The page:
Sallyann Amdur Sack
“I had never quite experienced serendipity until the Jewish genealogy ‘bug’ bit me in 1977. Then I knew that this was what I had been seeking all my life. The pursuit of Jewish genealogy combines my love of being Jewish, my passion for history, my curiosity about people, and my addiction to mysteries. It offers the opportunity to research and write my own personal mystery—my specific family’s history. The bug bit hard, and nothing in my life has been the same since,” says Sallyann Amdur Sack, reflecting on twenty years’ involvement with the topic.
The contemporary pursuit of Jewish genealogy as a popular, worldwide movement began in the 1970s. Sometimes called the “godmother” of Jewish genealogy, Sack has played a major role in its development as a pioneer, leader, and creative force.
Born on March 13, 1936, in Cleveland, Ohio, she is the older of two daughters of Max and Frances (Steinsnider) Amdur. Her parents, though born in the United States, were children of Eastern European immigrants who had come to the United States during the first decade of this century, the Amdurs from Lithuania, the Steinsniders from Poland and Hungary with a detour through Canada. Max Amdur, an organizer of the Amalgamated Clothing Workers Union, taught his daughters the importance of taking responsibility for making important things happen, an influence Sack cites as seminal to her leadership in the field of genealogical research.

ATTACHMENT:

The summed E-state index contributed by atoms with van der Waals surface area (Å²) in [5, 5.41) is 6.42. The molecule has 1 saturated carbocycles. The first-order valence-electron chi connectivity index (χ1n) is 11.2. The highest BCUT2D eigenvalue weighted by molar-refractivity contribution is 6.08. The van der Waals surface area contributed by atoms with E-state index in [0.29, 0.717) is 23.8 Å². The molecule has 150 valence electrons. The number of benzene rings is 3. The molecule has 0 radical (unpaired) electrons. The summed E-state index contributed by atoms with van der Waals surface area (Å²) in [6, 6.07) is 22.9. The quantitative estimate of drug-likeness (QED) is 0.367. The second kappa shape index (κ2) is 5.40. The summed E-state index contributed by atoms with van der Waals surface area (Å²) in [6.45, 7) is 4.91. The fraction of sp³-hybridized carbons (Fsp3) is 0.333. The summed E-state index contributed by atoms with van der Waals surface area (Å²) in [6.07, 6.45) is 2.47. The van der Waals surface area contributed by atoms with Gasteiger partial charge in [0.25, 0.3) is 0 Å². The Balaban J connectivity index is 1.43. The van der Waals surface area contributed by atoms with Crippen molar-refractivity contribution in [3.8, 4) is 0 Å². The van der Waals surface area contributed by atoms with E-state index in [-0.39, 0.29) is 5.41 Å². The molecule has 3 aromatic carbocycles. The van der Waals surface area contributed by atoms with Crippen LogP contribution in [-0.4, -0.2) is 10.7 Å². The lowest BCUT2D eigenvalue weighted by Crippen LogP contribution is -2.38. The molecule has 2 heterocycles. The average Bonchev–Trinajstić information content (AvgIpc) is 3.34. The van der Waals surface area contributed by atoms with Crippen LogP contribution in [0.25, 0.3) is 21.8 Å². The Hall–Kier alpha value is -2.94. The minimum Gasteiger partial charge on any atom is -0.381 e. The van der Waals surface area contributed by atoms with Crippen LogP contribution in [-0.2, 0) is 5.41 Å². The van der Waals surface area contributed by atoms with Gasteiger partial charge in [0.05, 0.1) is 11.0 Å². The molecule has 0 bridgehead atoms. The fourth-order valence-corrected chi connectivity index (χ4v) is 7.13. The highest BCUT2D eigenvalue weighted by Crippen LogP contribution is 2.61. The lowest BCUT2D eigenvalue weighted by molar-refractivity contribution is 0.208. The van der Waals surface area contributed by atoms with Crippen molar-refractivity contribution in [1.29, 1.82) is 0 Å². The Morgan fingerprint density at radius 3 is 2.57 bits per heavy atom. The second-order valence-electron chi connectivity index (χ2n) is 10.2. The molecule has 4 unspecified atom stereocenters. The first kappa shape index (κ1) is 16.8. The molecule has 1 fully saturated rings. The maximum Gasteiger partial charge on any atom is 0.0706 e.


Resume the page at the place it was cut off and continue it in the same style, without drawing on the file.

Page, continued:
She was valedictorian of her class at Cleveland Heights High School and attended Radcliffe College, where she was elected to Phi Beta Kappa and graduated magna cum laude in 1957. She married Lawrence C. Sack in Cleveland, Ohio, in 1956. They raised three children. Their son, Robert Ira Sack, M.D., is a psychiatrist like his father. Daughter Elizabeth Felber is an attorney. The youngest daughter, Kathryn Solomon (who first stimulated Sack’s interest in tracing the family roots), is a radiologist-in-training.
In 1972, Sack earned a Ph.D. in clinical psychology from the George Washington University and ever since has been in full-time private practice in Bethesda, Maryland.
In 1980, Sack founded the Jewish Genealogy Society of Greater Washington and served as its first president. In 1984, she organized the first international seminar on Jewish genealogy, held in Jerusalem. In 1985, she cofounded Avotaynu: The International Review of Jewish Genealogy, widely considered the “voice” of Jewish genealogy. She is president of Avotaynu, Inc., the parent company of the journal, which publishes books, monographs, and microfilm publications on Jewish genealogy.
Among other activities, Sack has conducted a week-long seminar in Moscow and has served on a number of advisory boards, including the Dorot Genealogy Center at Beth Hatefutsoth Museum in Tel Aviv. She also co-produces and co-hosts the Jewish Genealogy Society of Greater Washington cable program “Tracing Your Family Roots.” Sack was also active in the groundbreaking effort of the U.S. National Archives to open former Soviet archives to Jewish genealogical researchers.
The International Association of Jewish Genealogical Societies presented its Lifetime Achievement Award to Sack in 2000, “In deep appreciation of her contributions to the world of Jewish genealogy … Her leadership, scholarship, initiative and vision provide an example and inspiration to all Jewish genealogists … worldwide.”
Avotaynu Guide to Jewish Genealogy, with Gary Mokotoff (2004); Guide to Jewish Genealogical Research in Israel (1987. Rev. ed. 1995); Index and Catalog to the Russian Consular Records, with Suzan Wynne (1987); Search for the Family, with Mark Shulkin (1980); Where Once We Walked: A Guide to the Jewish Communities Destroyed in the Holocaust (Revised Edition), with Gary Mokotoff (2002).